In the song ?Street Fighting Man,? Mick Jagger wrote a lyric that seemed to suggest an employment opportunity: ?What can a poor boy do but to sing for a rock ?n? roll band?? Indeed, the Stones have slogged it out for the better of the past 45 years, but most poor boys (and girls) are lucky to achieve only a fraction of their seniority. For the most part, a career spent in rock ?n? roll has a limited lifespan, usually less than that of an aging athlete, only slightly longer than the moron who tries crossing Tony Soprano.
There are plenty of reasons why this line of work provides only minimal growth potential. Those that don?t garner that buzz early on will find themselves dumped by the record company quicker than the time it takes your average politician to scurry away from a scandal. Indeed, it?s one thing to be 20 and toiling in some dark, beer-stinking dive every night ?til 3 a.m. It?s quite another when you have a wife, kids and a mortgage, and suddenly you?re staring at your middle-aged mug in the bathroom mirror.
That?s why wiser rockers explore other options to sustain them after the adulation fades and even the diehard fans abandon them. So when Warren Zanes, a founding member of the ?80s roots rock band the Del Fuegos, made what may be the most unlikely leap of all by transitioning into academia, he had good reason. Despite his group?s critical acclaim and the accolades garnered for his first solo album Memory Girls, Zanes found that financial rewards don?t necessarily follow. These days, he?s a professor at Case Western Reserve University in Cleveland and simultaneously drawing on his music CV as VP of Education and Public Programs at the R&R Hall of Fame and Museum.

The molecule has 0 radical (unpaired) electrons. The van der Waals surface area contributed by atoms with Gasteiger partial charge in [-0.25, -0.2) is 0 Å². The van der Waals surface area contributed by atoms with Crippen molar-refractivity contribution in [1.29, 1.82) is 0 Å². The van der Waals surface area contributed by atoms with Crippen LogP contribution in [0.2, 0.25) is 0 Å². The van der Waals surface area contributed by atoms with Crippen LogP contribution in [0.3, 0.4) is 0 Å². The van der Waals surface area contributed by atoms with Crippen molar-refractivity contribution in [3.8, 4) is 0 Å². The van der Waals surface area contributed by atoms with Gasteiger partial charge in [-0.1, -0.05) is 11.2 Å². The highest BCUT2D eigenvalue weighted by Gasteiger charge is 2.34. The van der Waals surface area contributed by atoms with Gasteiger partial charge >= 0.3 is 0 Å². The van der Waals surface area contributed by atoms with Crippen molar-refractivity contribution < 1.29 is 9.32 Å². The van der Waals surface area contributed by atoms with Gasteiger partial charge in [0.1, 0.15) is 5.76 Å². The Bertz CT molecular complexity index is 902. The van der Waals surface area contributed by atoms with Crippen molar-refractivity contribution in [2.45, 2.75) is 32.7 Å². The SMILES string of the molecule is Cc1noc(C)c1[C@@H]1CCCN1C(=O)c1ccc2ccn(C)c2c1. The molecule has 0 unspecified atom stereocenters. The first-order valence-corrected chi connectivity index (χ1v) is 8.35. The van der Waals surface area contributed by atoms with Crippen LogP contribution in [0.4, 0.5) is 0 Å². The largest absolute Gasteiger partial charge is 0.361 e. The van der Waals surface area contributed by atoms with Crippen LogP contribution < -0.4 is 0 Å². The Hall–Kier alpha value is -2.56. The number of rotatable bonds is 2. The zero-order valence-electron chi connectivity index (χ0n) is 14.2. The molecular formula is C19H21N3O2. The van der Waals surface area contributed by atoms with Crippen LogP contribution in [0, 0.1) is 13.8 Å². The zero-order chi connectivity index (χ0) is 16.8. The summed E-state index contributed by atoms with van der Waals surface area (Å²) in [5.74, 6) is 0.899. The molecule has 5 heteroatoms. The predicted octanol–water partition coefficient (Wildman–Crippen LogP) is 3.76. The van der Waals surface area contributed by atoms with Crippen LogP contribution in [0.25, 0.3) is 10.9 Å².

Zanes claims he knew what to expect early on. ?I remember being 17, playing guitar in the Del Fuegos, feeling exuberant about the punk club scene? and recognizing that there were some fellow musicians who were 35 years old and doing exactly as I was. We were drinking from the same cup, literally. More than twice my age, they were just waiting for their ships to come in, and frankly, there wasn?t enough room in the harbor for all the ships that we hoped would be arriving soon.
?These other musicians, some of whom were my closest friends, provided me with a kind of cautionary tale,? he recalls. ?Don?t get too old waiting for dreams to come true, particularly if you?re waiting on a bar stool. When I quit the Del Fuegos at 23, my initial plan was to stay in the music business. Thankfully, fate intervened in the form of a young woman who warned me not to ?put all my eggs in one basket.? She felt that a music career held too much in the way of potential disappointments. Though her advice was much too practical and had the whiff of parental admonitions about it, I was fixated on this particular gal and wanted to please her. So, in the name of getting the girl, I signed up for a few college courses. I would broaden my horizons!
?I didn?t get the girl. But 12 years later I had a bachelor?s degree, two masters, and a Ph.D."
Still, Zanes didn?t forsake his rock ?n? roll dream entirely. His latest album, somewhat aptly titled People That I?m Wrong For, marks a stirring return to that previous posture. ?My interest in music didn?t diminish,? he insists. ?In fact, I found that I wrote some of my best songs while I was working on my dissertation. There was a productive balance at which I had inadvertently arrived. I vacillated between writing academic material from an intellectual standpoint and writing songs from an emotional standpoint. Eventually this vacillation became something more like a cross-fertilization, the two modes of writing informing one another to some degree. I do think my academic work made me a better songwriter.?